Mathematics Maxima and Minima For CBSE-NCERT
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### Topic covered

star Maxima and Minima

star Local maximum value and local minimum value

### Maxima and Minima

\color{green} ✍️ Let f be a function defined on an interval I.

(a) Then f is said to have a maximum value in I, if there exists a point c in I such that

color{green}{f (c) ≥ f (x)} , for all x ∈ I.

=> The number f(c) is called the maximum value of f in I and the point c is called a point of maximum value of f in I.

(b) f is said to have a minimum value in I, if there exists a point c in I such that

color{green}{f (c) ≤ f (x)}, for all x ∈ I.

=> The number f(c), in this case, is called the minimum value of f in I and the point c, in this case, is called a point of minimum value of f in I.

\color{green} ✍️ (c) f is said to have an extreme value in I if there exists a point c in I such that f (c) is either a maximum value or a minimum value of f in I.

\color{green} ✍️ The number f (c), in this case, is called an extreme value of f in I and the point c is called an extreme point.

Q 3135145962

Find the maximum and the minimum values, if any, of the function f given by

f (x) = x^2, x ∈ R .
Class 12 Chapter 6 Example 26
Solution:

From the graph of the given function (Fig 6.10),
we have f (x) = 0 if x = 0. Also

f (x) ≥ 0, for all x ∈ R.

Therefore, the minimum value of f is 0 and the point
of minimum value of f is x = 0. Further, it may be observed
from the graph of the function that f has no maximum
value and hence no point of maximum value of f in R.

Note : If we restrict the domain of f to [– 2, 1] only, then f will have maximum value (– 2)^2 = 4 at x = – 2.
Q 3165145965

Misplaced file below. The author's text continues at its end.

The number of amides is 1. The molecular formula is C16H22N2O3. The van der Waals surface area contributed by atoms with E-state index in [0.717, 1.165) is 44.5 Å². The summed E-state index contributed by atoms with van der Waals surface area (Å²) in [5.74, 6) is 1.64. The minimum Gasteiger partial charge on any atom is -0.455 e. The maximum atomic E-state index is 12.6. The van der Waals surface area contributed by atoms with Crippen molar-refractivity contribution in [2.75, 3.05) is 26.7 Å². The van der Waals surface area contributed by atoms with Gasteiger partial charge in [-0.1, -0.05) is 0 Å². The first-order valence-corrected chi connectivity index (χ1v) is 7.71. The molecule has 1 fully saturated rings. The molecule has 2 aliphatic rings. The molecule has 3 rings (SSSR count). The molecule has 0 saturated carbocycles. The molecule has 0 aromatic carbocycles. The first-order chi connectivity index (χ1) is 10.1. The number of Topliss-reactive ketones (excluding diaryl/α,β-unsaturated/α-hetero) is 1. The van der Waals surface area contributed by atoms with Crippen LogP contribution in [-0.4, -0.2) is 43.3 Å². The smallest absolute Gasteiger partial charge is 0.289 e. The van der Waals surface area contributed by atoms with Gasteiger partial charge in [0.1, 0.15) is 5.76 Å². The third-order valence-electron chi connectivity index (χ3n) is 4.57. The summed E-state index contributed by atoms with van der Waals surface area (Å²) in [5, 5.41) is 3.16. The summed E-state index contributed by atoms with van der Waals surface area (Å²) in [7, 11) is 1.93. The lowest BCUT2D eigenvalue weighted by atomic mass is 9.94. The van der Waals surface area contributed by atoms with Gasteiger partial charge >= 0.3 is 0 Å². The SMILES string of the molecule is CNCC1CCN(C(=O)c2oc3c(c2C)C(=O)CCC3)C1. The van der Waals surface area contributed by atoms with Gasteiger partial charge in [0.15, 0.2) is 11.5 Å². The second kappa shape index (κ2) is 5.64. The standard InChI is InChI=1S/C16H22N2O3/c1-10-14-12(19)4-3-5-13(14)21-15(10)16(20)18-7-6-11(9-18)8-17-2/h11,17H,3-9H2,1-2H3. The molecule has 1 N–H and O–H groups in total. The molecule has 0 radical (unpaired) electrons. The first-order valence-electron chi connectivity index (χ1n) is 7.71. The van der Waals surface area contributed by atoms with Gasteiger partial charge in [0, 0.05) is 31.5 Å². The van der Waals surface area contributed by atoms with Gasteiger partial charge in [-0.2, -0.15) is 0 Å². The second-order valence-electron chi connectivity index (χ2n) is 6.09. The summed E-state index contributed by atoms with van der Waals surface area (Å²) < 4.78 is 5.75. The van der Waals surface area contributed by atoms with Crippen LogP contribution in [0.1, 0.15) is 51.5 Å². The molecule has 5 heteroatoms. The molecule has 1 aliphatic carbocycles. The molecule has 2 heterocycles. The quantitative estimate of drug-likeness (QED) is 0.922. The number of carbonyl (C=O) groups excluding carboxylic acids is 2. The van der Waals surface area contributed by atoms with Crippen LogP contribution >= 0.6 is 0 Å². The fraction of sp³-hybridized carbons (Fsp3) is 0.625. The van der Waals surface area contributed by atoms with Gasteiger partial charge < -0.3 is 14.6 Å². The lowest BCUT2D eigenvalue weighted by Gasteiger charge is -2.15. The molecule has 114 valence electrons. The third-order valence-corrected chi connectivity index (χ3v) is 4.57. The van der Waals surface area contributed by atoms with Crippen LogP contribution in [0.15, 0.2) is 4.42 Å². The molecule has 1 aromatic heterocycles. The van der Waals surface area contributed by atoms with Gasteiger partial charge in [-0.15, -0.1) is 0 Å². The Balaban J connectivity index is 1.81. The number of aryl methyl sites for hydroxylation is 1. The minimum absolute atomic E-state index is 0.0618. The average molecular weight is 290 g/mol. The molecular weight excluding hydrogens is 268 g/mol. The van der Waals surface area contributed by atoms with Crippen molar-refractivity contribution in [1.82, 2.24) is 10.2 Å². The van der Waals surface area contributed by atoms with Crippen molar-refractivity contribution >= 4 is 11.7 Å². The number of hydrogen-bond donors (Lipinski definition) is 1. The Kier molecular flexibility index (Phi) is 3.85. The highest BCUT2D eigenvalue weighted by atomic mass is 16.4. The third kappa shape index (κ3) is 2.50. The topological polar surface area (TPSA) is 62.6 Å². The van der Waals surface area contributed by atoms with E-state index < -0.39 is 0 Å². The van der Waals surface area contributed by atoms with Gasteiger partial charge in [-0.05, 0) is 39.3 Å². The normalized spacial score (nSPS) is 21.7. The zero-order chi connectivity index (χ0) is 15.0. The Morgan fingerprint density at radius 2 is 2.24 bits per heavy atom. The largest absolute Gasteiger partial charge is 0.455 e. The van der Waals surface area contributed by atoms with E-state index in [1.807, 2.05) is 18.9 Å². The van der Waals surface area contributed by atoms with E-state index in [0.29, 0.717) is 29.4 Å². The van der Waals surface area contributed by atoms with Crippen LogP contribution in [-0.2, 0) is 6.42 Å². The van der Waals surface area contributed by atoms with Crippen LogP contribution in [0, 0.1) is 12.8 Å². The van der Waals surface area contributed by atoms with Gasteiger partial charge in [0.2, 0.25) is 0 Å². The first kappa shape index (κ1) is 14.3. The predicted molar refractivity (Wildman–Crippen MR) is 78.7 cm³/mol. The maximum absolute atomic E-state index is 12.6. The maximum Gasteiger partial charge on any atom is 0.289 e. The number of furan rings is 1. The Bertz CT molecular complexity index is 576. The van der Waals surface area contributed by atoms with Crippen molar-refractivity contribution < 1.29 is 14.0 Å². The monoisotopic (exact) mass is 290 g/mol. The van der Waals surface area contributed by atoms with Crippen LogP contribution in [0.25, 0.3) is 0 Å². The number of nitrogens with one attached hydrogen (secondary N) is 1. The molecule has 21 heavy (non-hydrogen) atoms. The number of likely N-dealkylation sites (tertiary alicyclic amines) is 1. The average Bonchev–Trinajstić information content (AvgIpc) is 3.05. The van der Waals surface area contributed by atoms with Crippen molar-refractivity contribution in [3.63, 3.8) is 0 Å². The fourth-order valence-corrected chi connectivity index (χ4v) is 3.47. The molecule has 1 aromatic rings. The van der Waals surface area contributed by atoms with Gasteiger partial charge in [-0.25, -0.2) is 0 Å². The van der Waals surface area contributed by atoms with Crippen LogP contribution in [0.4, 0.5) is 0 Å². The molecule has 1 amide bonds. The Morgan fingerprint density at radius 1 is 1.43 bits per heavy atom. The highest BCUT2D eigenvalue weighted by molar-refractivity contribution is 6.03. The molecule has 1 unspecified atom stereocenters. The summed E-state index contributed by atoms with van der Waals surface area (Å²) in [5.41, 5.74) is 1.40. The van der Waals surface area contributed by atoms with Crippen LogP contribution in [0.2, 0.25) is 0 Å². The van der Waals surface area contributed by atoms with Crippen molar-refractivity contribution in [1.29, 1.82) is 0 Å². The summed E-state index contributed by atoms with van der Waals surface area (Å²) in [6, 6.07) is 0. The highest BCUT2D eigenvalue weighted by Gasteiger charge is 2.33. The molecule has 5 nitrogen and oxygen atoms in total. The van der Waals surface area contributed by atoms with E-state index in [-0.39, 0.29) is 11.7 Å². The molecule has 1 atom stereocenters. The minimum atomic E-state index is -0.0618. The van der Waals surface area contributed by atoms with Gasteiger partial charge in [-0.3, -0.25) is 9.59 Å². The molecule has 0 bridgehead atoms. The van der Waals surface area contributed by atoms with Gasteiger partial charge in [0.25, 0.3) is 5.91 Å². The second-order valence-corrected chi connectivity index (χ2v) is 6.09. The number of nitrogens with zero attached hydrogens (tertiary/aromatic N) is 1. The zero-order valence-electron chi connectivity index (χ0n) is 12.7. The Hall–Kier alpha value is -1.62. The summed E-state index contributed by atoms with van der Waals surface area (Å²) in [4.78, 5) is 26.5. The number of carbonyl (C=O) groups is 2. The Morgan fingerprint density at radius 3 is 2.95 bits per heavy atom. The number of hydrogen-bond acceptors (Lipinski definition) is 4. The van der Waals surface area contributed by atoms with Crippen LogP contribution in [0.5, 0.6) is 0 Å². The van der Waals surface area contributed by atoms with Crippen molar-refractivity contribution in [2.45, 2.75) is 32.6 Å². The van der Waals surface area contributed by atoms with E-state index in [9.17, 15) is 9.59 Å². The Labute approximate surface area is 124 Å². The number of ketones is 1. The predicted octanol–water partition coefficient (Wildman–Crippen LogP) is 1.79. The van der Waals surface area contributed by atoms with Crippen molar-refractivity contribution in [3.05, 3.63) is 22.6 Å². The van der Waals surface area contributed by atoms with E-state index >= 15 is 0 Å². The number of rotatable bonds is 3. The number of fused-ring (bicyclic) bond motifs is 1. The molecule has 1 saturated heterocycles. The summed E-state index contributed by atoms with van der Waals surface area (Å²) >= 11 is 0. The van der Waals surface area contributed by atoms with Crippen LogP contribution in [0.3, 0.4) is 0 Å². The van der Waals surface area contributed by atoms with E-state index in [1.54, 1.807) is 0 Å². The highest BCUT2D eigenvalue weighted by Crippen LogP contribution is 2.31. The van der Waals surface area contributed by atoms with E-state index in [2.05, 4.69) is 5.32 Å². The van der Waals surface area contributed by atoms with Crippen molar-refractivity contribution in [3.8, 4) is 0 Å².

Find the maximum and minimum values
of f , if any, of the function given by f (x) = | x |, x ∈ R.
Class 12 Chapter 6 Example 27
Solution:

From the graph of the given function
(Fig 6.11) , note that

f (x) ≥ 0, for all x ∈ R and f (x) = 0 if x = 0.
Therefore, the function f has a minimum value 0
and the point of minimum value of f is x = 0. Also, the
graph clearly shows that f has no maximum value in
R and hence no point of maximum value in R.

Note : (i) If we restrict the domain of f to [– 2, 1] only, then f will have maximum value |– 2| = 2.
(ii) One may note that the function f in Example is not differentiable at x = 0
Q 3115145969

Find the maximum and the minimum values, if any, of the function
given by

f (x) = x, x ∈ (0, 1).
Class 12 Chapter 6 Example 28
Solution:

The given function is an increasing (strictly) function in the given interval
(0, 1). From the graph (Fig 6.12) of the function f , it
seems that, it should have the minimum value at a
point closest to 0 on its right and the maximum value
at a point closest to 1 on its left. Are such points
available? Of course, not. It is not possible to locate
such points. In fact, if a point x_0 is closest to 0, then

we find  (x_0)/2 < x_0 for all x_0 ∈ (0,1)  . Also, if x_1 is

closest to 1, then  (x_1 +1)/2 > x_1 for all x_1 ∈(0,1) .

Therefore, the given function has neither the maximum value nor the minimum
value in the interval (0,1).